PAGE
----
And of course the Spirits of the canoes, Smeye, Xwachxeng, Malama Po'alima, Kaigani (Malama Ho'oku'i) & Hoku'ula and all those paddlers being woven into the story bringing your good minds and hearts. IMUA!



Original Kaigani Pacific Northwest Voyagers:

We are a group of canoe paddlers that live in and around Seattle. In 2011, Kimokeo Kapahulehua from Maui came to visit Seattle and inspired us to begin voyaging in the Pacific Northwest. Recently, when we learned that Kimokeo was to join the Tribal Journeys in the Paddle To Quinault this year, beginning in Makah, we were inspired to organize a voyage to paddle a Hawaiian Canoe from Seattle to Makah, 150 miles away. Other Hawaiian Canoes will be coming to support Kimokeo Kapahulehua and Anela Gutierrez, who are arriving July 25th from Maui with 10 youths from the Native Hawaiian cultural immersion youth program, Na Opio O Maui, to participate in the 2013 Canoe Journey, Paddle to Quinault. They look forward to connecting their children with the children from Makah and Lummi; In a cultural exchange, the children from the Makah and Lummi tribes will be able to learn to paddle in a Hawaiian Outrigger Canoe, and children from Hawaii can learn to pull in a First Nation Tribal Canoe.


This was the first time a Hawai'ian Outrigger Canoe has followed this route. We greatly respect the native culture and tried our best to follow protocols along the way. We divided the voyage into three 50 mile parts we called journeys. In each journey we would have 7-8 legs of about 5-10 miles each (maps linked below) where we would alternate crews.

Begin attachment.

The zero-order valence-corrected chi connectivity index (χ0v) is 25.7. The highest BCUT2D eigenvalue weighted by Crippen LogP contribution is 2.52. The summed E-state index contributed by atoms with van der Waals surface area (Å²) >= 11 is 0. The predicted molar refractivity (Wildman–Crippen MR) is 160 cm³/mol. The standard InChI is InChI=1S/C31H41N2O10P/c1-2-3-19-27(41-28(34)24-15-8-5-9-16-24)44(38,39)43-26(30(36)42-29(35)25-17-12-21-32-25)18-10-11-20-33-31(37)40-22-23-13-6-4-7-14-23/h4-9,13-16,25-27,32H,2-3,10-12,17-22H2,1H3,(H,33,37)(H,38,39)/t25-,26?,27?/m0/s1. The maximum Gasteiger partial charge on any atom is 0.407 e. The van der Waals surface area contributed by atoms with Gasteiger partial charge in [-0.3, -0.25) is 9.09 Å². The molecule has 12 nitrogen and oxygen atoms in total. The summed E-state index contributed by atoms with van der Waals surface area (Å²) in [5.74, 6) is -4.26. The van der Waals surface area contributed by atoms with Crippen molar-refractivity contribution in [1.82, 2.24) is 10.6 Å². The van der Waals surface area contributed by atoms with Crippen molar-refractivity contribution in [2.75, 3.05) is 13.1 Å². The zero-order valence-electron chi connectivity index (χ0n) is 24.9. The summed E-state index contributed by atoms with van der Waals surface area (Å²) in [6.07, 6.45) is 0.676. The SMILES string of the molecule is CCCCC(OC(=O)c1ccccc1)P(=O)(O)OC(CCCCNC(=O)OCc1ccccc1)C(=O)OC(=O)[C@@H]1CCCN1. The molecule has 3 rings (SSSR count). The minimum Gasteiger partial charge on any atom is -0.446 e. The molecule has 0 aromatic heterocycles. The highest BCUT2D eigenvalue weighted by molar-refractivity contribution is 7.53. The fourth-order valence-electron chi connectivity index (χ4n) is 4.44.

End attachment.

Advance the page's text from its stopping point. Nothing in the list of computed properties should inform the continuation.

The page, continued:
The first journey was from Lake Washington to Port Townsend on June 15th (recap here ),
Journey 2 from Port Townsend to Crescent Beach on July 13th, and
Journey 3 was from Crescent to Neah Bay on July 14th.


Journeys 2 and 3 were back to back and were the biggest challenge, not only for the distance, but because of the unpredictable weather in the Strait, and the many 'unknowns" along the way, including landing locations and rugged coastlines. We had an escort on the first journey to Port Townsend, but our support boat was not able to join us on Journey 2, so we continued without. On Journey 3, Polly McCarty from the Makah Canoe Society helped us find an escort, escort capt Dwayne provided excellent support and route guidance on the 3rd day.


We are honored and humbled by the experience to paddle along this route and experience the many unique places along the Strait, along the way there where many people supporting us and helping us to get to our destination, from folks on the beach to fishermen making way for our canoe as we paddled by. I think everyone can relate to the feeling of voyaging and discovery, life is a journey in itself.


There was also help from above, a special energy that helped us along and when we thought we could not continue at certain points where there were logistical obstacles or strong tides, winds, and fog. To each of us, that support could mean something different, but it was undeniable and powerful. Upon arrival in Neah Bay, we were greeted by the Makah people who allowed us permission to land on their shores and showed us overwhelming aloha and hospitality. We would like to thank from the bottom of our hearts, the people of Makah, the Makah Canoe Society and Polly McCarty.


Here are maps of the routes and land locations:

Journey 1:


Journey 2: map:


Journey 3:


The voyage began as a way to discover and learn, what we discovered was far more then what we could have imagined. The song in this slideshow is Spirit Bird by Xavier Rudd. A song about heritage, native strugles, culture, mother earth, father ocean, life and death, the purpose of our existence, to practice cultures and share aloha. Mahalo na Kupuna for allowing us to pass, mahalo ke Akua for guidance and life. Mahalo ke aina. Mahalo ke kai. Mahalo eagle. Mahalo Makah Nation.

Mahalo nui loa to our Inspirations, Mentors, Sponsors, 'Ohana, & Partners!